In the 80s, the US, and a whole host of European countries supplied Saddam with the wherewithal to expand Iraq's nuclear capabilities and also provided various chemical and biological agents. These were used not only on the Iraqi Kurdish population but also against Iran and their effects are still visible today. As with any other country, there is no dearth of sane voices in the United States although often these are marginalized. As American diplomats Flynt and Hillary Leverett noted in their compelling recent book Going to Tehran that Iran chose not to weaponise their missiles with chemical agents despite facing attacks by said weapons in the first Gulf War. In the most recent Iraq war, white phosphorus and depleted uranium shells were used by the US army leading to affects that have had horrific effects on civilians and will continue to plague coming generations as the example of Vietnam has already proven.
In light of these various examples, it is then inconceivable to assume a higher moral ground. All these attacks are well documented and the evidence is there for all to inspect. Were the weapons used not ‘heinous’ and were the victims not ‘vulnerable?’ In addition to the use of weapons of mass destruction, there is a historical precedent for selling these weapons to those deemed allies. So it is not entirely inconceivable that the rebels, as UN investigator Carla del Ponte said in May, might have used sarin gas and other toxic agents. Although forming a relatively small part of the opposition, there are certain rebel outfits that are comprised of the very militant Islamists who have wrecked havoc in Afghanistan, Iraq and North Africa and have been patronised by other Arab countries that are in turn allies of America. These are the very people who have also slaughtered— quite literally— prisoners and feel no compunction in beheading people on camera. It is not unthinkable then that they might use any means possible to further their cause.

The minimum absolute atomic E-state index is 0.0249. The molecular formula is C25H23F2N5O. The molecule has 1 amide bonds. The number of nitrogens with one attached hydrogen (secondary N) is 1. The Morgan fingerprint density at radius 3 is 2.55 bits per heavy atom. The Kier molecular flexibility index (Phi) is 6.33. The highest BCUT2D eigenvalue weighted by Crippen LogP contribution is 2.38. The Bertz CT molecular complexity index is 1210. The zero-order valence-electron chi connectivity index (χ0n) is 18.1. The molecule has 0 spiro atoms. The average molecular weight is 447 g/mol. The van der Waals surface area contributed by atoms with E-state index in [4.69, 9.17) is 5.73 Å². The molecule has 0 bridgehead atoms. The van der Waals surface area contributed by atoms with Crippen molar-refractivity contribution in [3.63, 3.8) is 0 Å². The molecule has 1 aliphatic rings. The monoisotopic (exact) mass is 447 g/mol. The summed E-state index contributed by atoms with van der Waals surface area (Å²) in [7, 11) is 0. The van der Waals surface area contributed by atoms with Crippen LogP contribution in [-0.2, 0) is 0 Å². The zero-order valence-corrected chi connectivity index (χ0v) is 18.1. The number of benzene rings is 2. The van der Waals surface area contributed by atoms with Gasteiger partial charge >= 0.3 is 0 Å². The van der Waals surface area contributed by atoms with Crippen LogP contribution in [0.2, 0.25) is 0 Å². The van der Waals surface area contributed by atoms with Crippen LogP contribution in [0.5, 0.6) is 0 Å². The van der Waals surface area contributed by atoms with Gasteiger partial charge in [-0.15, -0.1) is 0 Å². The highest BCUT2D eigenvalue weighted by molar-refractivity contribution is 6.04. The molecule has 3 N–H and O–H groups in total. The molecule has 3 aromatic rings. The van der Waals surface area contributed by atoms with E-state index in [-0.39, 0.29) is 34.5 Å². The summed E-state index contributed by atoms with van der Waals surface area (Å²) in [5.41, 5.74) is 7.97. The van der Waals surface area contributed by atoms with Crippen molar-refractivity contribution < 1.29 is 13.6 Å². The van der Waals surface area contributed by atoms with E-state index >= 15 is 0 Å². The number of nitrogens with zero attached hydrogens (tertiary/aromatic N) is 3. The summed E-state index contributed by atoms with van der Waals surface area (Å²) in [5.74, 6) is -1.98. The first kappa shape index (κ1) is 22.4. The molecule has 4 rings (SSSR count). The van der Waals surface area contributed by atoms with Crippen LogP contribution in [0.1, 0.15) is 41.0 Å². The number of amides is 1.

Today, there seems to be an aversion towards highlighting the double standards and hypocrisy that is so openly practiced by many countries in the world. People who do choose to remind others of these are either thought of as conspiratorial, are labelled right-wing or left-wing nuts (depending on the issue at hand) or indeed dismissed for being naïve, irrational and not understanding the intricacies of realpolitik. The fact is however that it is imperative to remind people of the appalling crimes, for many of which, no one has been held to account, because as has been proven countless times war only leads to more war. Just a few days ago Obama asked the Department of Justice for immunity for George W Bush and many of his advisors in a case that alleges that the war in Iraq violated international norms.